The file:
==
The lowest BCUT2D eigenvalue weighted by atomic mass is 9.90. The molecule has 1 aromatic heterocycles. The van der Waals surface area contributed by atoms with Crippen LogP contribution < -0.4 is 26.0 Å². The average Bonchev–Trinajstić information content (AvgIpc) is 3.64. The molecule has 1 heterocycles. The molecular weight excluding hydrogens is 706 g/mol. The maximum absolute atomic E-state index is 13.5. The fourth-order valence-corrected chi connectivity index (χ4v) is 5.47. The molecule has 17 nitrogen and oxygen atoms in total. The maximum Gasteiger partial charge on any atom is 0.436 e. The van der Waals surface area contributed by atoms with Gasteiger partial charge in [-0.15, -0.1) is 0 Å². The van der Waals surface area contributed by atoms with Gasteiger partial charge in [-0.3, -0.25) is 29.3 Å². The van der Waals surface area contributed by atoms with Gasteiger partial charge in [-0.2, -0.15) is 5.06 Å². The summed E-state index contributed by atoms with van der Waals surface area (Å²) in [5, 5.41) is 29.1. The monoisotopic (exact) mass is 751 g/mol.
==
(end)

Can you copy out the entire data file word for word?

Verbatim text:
The lowest BCUT2D eigenvalue weighted by atomic mass is 9.90. The molecule has 1 aromatic heterocycles. The van der Waals surface area contributed by atoms with Crippen LogP contribution < -0.4 is 26.0 Å². The average Bonchev–Trinajstić information content (AvgIpc) is 3.64. The molecule has 1 heterocycles. The molecular weight excluding hydrogens is 706 g/mol. The maximum absolute atomic E-state index is 13.5. The fourth-order valence-corrected chi connectivity index (χ4v) is 5.47. The molecule has 17 nitrogen and oxygen atoms in total. The maximum Gasteiger partial charge on any atom is 0.436 e. The van der Waals surface area contributed by atoms with Gasteiger partial charge in [-0.15, -0.1) is 0 Å². The van der Waals surface area contributed by atoms with Gasteiger partial charge in [-0.3, -0.25) is 29.3 Å². The van der Waals surface area contributed by atoms with Gasteiger partial charge in [-0.2, -0.15) is 5.06 Å². The summed E-state index contributed by atoms with van der Waals surface area (Å²) in [5, 5.41) is 29.1. The monoisotopic (exact) mass is 751 g/mol.